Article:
The Misery Index

misery-index

The misery index (sometimes known as the Economic Discomfort Index EDI ) is simply the sum of the inflation rate plus the unemployment rate. The higher the combined score, the worse the economic situation. The Misery index was developed by economist Arthur Okun. Where Unemployment rate (ut) and the current inflation rate (πt) High unemployment …

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The True Level of Unemployment in UK

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Readers Question: To what extent do the official UK figures for unemployment accurately reflect economic reality? The unemployment rate measures those who are officially seeking work but unable to find employment. However, the official unemployment rate does not include those who are not working and are classed as economically inactive. For example, economically inactive can …

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Structural unemployment

Definition: Structural unemployment is caused by a mismatch of skills between the unemployed and available jobs. Structural unemployed is caused by changes in the economy, such as deindustrialisation, which leaves some unemployed workers unable to find work in new industries with different skill requirements. Structural unemployment occurs even during periods of strong economic growth. It …

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UK Devaluation of Sterling 1967

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In 1967, the UK government of Harold Wilson devalued the Pound from $2.80 to $2.40 (a devaluation of 14%). It was a major political event because the government had tried hard to avoid a devaluation, but felt forced into the decision because of a trade deficit, a weak domestic economy and external pressures from creditors. …

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Definition of Full Employment

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Readers Question: explain how economists define ‘full employment’?

The first definition of full employment would be the situation where everyone willing to work at the going wage rate is able to get a job.

This would imply that unemployment is zero because if you are not willing to work then you should not be counted as unemployed. To be classified as unemployed you would need to be actively seeking work. This does not mean everyone of working age is in employment. Some adults may leave the labour force, for example, women looking after children.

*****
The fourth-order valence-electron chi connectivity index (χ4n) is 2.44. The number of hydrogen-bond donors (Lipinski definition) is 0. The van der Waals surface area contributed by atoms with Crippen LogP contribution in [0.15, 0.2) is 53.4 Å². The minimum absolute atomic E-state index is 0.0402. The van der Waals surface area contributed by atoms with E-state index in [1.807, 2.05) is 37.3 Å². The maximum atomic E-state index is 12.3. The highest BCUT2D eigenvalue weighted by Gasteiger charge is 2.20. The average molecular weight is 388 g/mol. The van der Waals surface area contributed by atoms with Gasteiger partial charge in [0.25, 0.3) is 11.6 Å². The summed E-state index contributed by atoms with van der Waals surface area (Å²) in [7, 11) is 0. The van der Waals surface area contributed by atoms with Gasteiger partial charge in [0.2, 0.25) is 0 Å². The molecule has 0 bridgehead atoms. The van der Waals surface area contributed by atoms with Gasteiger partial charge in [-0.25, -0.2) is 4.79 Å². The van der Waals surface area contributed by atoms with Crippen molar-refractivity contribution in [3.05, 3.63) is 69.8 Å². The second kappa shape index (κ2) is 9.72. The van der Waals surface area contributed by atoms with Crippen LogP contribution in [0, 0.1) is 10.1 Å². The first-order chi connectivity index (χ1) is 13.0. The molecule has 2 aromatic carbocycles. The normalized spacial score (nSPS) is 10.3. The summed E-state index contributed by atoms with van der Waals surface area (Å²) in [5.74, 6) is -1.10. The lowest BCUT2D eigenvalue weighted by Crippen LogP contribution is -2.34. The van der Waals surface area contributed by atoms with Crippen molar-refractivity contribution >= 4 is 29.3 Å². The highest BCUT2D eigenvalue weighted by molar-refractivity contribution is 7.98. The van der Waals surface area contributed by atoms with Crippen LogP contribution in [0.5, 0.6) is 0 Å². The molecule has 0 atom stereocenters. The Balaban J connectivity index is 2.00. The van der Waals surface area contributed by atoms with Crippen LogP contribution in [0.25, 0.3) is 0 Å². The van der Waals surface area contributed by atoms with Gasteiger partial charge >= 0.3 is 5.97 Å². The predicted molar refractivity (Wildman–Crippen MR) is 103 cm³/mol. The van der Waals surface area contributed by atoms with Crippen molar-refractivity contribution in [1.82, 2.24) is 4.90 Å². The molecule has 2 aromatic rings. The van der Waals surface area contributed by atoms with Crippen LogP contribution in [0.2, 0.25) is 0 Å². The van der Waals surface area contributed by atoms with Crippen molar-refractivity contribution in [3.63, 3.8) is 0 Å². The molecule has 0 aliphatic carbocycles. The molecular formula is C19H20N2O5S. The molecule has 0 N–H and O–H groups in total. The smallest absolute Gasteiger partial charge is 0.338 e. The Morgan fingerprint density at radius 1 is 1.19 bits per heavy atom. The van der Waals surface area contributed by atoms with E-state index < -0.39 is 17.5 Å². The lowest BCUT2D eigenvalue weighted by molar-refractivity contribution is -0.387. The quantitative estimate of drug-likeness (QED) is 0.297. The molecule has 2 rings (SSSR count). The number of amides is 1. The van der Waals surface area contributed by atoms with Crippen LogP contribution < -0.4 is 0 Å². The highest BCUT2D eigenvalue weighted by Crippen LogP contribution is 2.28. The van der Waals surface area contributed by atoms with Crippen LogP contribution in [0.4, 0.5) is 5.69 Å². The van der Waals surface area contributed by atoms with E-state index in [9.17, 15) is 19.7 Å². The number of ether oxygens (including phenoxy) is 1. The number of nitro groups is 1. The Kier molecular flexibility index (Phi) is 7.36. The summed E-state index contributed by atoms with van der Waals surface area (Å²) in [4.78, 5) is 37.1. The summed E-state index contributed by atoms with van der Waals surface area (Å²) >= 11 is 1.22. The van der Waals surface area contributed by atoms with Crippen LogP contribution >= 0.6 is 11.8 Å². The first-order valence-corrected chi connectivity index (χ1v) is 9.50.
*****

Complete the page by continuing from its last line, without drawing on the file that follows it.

But, in practice, we never see 0% unemployment, and this can make full employment hard to define. Generally, an unemployment rate of 3% or less would be considered to be full employment.

Optimal Unemployment Level

Another definition of full employment would be the ‘optimal’ level of unemployment. In practice, an economy will never have zero unemployment because there is inevitably some frictional unemployment. This is the unemployment where people take time to find the best job for them. Frictional unemployment is not necessarily a bad thing. It is better people take time to find a job suitable for their skill level, rather than get the first job that comes along. Generally, you may expect frictional unemployment to cause an unemployment rate of 2-3%. Therefore, some economists may claim that unemployment of less than 3% indicates ‘full employment’ – or at least very close.

Full Employment and Full Capacity

Another way to think of full employment is when the economy is operating at an output level considered to be at full capacity. i.e. it is not possible to increase real output because all resources are fully utilised. This would be a point on a production possibility frontier. It can also be shown in an AD/AS diagram.

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Definition of Unemployment

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Unemployment is defined as a situation where someone of working age is not able to get a job but would like to be in full-time employment. Note: If a mother left work to bring up a child or if someone went into higher education, they are not working but would not be classed as unemployed …

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Should low inflation be the primary objective of economic policy?

The UK government has given the Bank of England an inflation target of CPI 2 % +/-1. The Bank of England is responsible for using monetary policy (e.g. interest rates)  to achieve this goal of low inflation. But, as well as targeting inflation, the Bank of England also has a wider remit of considering objectives …

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Does Fiscal Policy solve unemployment?

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Readers Question: Is the fiscal policy effective/the best policy to deal with unemployment? It is an interesting question and one that is likely to generate different views from within the ranks of economists. To give a very rough overview: Keynesians say yes, fiscal policy can be effective in reducing unemployment. In a recession, expansionary fiscal policy …

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